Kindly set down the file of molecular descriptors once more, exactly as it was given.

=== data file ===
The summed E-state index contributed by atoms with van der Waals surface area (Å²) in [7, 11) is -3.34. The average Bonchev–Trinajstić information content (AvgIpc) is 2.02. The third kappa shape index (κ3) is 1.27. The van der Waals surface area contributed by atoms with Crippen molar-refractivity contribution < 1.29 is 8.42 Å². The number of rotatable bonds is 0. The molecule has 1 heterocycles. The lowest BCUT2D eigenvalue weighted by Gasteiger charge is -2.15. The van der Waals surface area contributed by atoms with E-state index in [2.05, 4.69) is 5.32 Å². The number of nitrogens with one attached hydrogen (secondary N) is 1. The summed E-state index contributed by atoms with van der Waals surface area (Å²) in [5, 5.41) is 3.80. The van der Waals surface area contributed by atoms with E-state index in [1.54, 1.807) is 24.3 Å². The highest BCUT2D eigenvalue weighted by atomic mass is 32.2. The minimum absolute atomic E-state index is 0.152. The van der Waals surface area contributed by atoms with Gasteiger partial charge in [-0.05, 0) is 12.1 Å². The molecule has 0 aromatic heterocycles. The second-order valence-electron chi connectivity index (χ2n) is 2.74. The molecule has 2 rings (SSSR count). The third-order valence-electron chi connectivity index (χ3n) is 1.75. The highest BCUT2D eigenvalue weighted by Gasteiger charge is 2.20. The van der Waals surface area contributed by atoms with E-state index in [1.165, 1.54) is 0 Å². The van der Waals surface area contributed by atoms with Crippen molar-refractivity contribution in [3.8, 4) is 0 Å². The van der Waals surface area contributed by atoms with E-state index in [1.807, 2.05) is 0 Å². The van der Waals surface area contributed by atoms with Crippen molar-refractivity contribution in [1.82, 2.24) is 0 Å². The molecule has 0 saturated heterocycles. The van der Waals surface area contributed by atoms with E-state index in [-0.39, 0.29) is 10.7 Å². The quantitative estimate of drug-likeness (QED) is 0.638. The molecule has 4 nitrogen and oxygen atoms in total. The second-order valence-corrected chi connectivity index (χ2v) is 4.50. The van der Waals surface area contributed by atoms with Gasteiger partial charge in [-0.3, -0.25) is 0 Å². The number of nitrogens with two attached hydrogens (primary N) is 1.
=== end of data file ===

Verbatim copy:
The summed E-state index contributed by atoms with van der Waals surface area (Å²) in [7, 11) is -3.34. The average Bonchev–Trinajstić information content (AvgIpc) is 2.02. The third kappa shape index (κ3) is 1.27. The van der Waals surface area contributed by atoms with Crippen molar-refractivity contribution < 1.29 is 8.42 Å². The number of rotatable bonds is 0. The molecule has 1 heterocycles. The lowest BCUT2D eigenvalue weighted by Gasteiger charge is -2.15. The van der Waals surface area contributed by atoms with E-state index in [2.05, 4.69) is 5.32 Å². The number of nitrogens with one attached hydrogen (secondary N) is 1. The summed E-state index contributed by atoms with van der Waals surface area (Å²) in [5, 5.41) is 3.80. The van der Waals surface area contributed by atoms with E-state index in [1.54, 1.807) is 24.3 Å². The highest BCUT2D eigenvalue weighted by atomic mass is 32.2. The minimum absolute atomic E-state index is 0.152. The van der Waals surface area contributed by atoms with Gasteiger partial charge in [-0.05, 0) is 12.1 Å². The molecule has 0 aromatic heterocycles. The second-order valence-electron chi connectivity index (χ2n) is 2.74. The molecule has 2 rings (SSSR count). The third-order valence-electron chi connectivity index (χ3n) is 1.75. The highest BCUT2D eigenvalue weighted by Gasteiger charge is 2.20. The van der Waals surface area contributed by atoms with E-state index in [1.165, 1.54) is 0 Å². The van der Waals surface area contributed by atoms with Crippen molar-refractivity contribution in [3.8, 4) is 0 Å². The van der Waals surface area contributed by atoms with E-state index in [1.807, 2.05) is 0 Å². The van der Waals surface area contributed by atoms with Crippen molar-refractivity contribution in [1.82, 2.24) is 0 Å². The molecule has 0 saturated heterocycles. The van der Waals surface area contributed by atoms with E-state index in [-0.39, 0.29) is 10.7 Å². The quantitative estimate of drug-likeness (QED) is 0.638. The molecule has 4 nitrogen and oxygen atoms in total. The second-order valence-corrected chi connectivity index (χ2v) is 4.50. The van der Waals surface area contributed by atoms with Gasteiger partial charge in [-0.3, -0.25) is 0 Å². The number of nitrogens with two attached hydrogens (primary N) is 1.